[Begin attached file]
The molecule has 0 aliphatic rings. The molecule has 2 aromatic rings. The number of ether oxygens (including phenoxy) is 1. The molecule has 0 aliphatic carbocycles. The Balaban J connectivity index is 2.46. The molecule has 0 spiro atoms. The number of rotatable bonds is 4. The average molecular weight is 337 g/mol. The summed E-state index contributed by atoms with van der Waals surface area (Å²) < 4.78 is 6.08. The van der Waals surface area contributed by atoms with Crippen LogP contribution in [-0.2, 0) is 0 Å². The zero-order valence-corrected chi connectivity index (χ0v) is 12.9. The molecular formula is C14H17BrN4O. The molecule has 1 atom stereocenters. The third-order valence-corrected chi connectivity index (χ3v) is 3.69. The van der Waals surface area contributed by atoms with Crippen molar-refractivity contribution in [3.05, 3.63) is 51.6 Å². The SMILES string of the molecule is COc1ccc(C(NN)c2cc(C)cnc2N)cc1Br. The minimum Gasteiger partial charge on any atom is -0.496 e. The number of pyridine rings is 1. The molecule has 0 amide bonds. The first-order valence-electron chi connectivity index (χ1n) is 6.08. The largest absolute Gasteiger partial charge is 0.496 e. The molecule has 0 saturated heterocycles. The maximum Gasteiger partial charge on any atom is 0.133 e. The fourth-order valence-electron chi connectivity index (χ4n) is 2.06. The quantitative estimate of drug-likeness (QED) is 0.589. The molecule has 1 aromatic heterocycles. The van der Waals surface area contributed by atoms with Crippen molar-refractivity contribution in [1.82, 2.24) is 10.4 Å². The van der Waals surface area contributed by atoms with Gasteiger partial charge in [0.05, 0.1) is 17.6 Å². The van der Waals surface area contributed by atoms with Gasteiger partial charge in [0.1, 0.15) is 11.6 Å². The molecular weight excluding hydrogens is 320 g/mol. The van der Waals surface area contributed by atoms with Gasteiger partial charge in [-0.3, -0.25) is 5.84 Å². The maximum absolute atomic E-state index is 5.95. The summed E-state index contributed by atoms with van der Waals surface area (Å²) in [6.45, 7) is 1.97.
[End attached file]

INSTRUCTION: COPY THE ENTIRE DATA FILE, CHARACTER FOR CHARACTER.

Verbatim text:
The molecule has 0 aliphatic rings. The molecule has 2 aromatic rings. The number of ether oxygens (including phenoxy) is 1. The molecule has 0 aliphatic carbocycles. The Balaban J connectivity index is 2.46. The molecule has 0 spiro atoms. The number of rotatable bonds is 4. The average molecular weight is 337 g/mol. The summed E-state index contributed by atoms with van der Waals surface area (Å²) < 4.78 is 6.08. The van der Waals surface area contributed by atoms with Crippen LogP contribution in [-0.2, 0) is 0 Å². The zero-order valence-corrected chi connectivity index (χ0v) is 12.9. The molecular formula is C14H17BrN4O. The molecule has 1 atom stereocenters. The third-order valence-corrected chi connectivity index (χ3v) is 3.69. The van der Waals surface area contributed by atoms with Crippen molar-refractivity contribution in [3.05, 3.63) is 51.6 Å². The SMILES string of the molecule is COc1ccc(C(NN)c2cc(C)cnc2N)cc1Br. The minimum Gasteiger partial charge on any atom is -0.496 e. The number of pyridine rings is 1. The molecule has 0 amide bonds. The first-order valence-electron chi connectivity index (χ1n) is 6.08. The largest absolute Gasteiger partial charge is 0.496 e. The molecule has 0 saturated heterocycles. The maximum Gasteiger partial charge on any atom is 0.133 e. The fourth-order valence-electron chi connectivity index (χ4n) is 2.06. The quantitative estimate of drug-likeness (QED) is 0.589. The molecule has 1 aromatic heterocycles. The van der Waals surface area contributed by atoms with Crippen molar-refractivity contribution in [1.82, 2.24) is 10.4 Å². The van der Waals surface area contributed by atoms with Gasteiger partial charge in [0.05, 0.1) is 17.6 Å². The van der Waals surface area contributed by atoms with Gasteiger partial charge in [0.1, 0.15) is 11.6 Å². The molecular weight excluding hydrogens is 320 g/mol. The van der Waals surface area contributed by atoms with Gasteiger partial charge in [-0.3, -0.25) is 5.84 Å². The maximum absolute atomic E-state index is 5.95. The summed E-state index contributed by atoms with van der Waals surface area (Å²) in [6.45, 7) is 1.97.